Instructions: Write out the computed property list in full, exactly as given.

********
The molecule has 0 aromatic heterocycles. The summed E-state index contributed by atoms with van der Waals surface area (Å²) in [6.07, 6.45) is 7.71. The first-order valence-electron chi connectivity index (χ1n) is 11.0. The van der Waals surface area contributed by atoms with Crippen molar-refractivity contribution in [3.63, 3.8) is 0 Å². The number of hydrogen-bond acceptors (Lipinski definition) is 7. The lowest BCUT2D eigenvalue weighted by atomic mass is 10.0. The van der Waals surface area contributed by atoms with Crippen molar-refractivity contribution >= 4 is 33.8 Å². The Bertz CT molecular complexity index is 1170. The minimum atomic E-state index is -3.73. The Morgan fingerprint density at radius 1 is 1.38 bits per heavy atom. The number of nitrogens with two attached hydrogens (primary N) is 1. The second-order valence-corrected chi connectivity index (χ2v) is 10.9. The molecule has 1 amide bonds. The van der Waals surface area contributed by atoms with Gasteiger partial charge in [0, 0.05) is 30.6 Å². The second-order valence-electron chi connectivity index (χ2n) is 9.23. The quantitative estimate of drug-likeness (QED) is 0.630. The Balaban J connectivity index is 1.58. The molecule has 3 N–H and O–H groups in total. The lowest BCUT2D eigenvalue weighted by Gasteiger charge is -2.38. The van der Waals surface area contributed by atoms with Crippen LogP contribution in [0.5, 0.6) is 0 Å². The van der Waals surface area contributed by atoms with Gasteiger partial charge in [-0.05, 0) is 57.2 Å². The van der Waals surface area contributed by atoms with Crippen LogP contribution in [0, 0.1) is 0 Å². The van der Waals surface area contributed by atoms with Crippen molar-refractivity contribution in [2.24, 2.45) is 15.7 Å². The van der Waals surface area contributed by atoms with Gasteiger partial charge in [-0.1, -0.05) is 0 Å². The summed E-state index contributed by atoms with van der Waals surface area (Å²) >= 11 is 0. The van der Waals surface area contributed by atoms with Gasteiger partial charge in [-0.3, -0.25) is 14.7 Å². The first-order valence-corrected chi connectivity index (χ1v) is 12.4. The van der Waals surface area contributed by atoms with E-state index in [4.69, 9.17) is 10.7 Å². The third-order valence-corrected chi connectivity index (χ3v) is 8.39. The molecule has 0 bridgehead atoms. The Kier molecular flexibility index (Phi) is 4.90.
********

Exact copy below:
The molecule has 0 aromatic heterocycles. The summed E-state index contributed by atoms with van der Waals surface area (Å²) in [6.07, 6.45) is 7.71. The first-order valence-electron chi connectivity index (χ1n) is 11.0. The van der Waals surface area contributed by atoms with Crippen molar-refractivity contribution in [3.63, 3.8) is 0 Å². The number of hydrogen-bond acceptors (Lipinski definition) is 7. The lowest BCUT2D eigenvalue weighted by atomic mass is 10.0. The van der Waals surface area contributed by atoms with Crippen molar-refractivity contribution >= 4 is 33.8 Å². The Bertz CT molecular complexity index is 1170. The minimum atomic E-state index is -3.73. The Morgan fingerprint density at radius 1 is 1.38 bits per heavy atom. The number of nitrogens with two attached hydrogens (primary N) is 1. The second-order valence-corrected chi connectivity index (χ2v) is 10.9. The molecule has 1 amide bonds. The van der Waals surface area contributed by atoms with Gasteiger partial charge in [0, 0.05) is 30.6 Å². The second-order valence-electron chi connectivity index (χ2n) is 9.23. The quantitative estimate of drug-likeness (QED) is 0.630. The Balaban J connectivity index is 1.58. The molecule has 3 N–H and O–H groups in total. The lowest BCUT2D eigenvalue weighted by Gasteiger charge is -2.38. The van der Waals surface area contributed by atoms with Crippen LogP contribution in [0.5, 0.6) is 0 Å². The van der Waals surface area contributed by atoms with Gasteiger partial charge in [-0.05, 0) is 57.2 Å². The van der Waals surface area contributed by atoms with Crippen LogP contribution in [0, 0.1) is 0 Å². The van der Waals surface area contributed by atoms with Crippen molar-refractivity contribution in [2.24, 2.45) is 15.7 Å². The van der Waals surface area contributed by atoms with Gasteiger partial charge in [-0.1, -0.05) is 0 Å². The summed E-state index contributed by atoms with van der Waals surface area (Å²) >= 11 is 0. The van der Waals surface area contributed by atoms with Gasteiger partial charge in [-0.3, -0.25) is 14.7 Å². The first-order valence-corrected chi connectivity index (χ1v) is 12.4. The van der Waals surface area contributed by atoms with E-state index in [4.69, 9.17) is 10.7 Å². The third-order valence-corrected chi connectivity index (χ3v) is 8.39. The molecule has 0 bridgehead atoms. The Kier molecular flexibility index (Phi) is 4.90.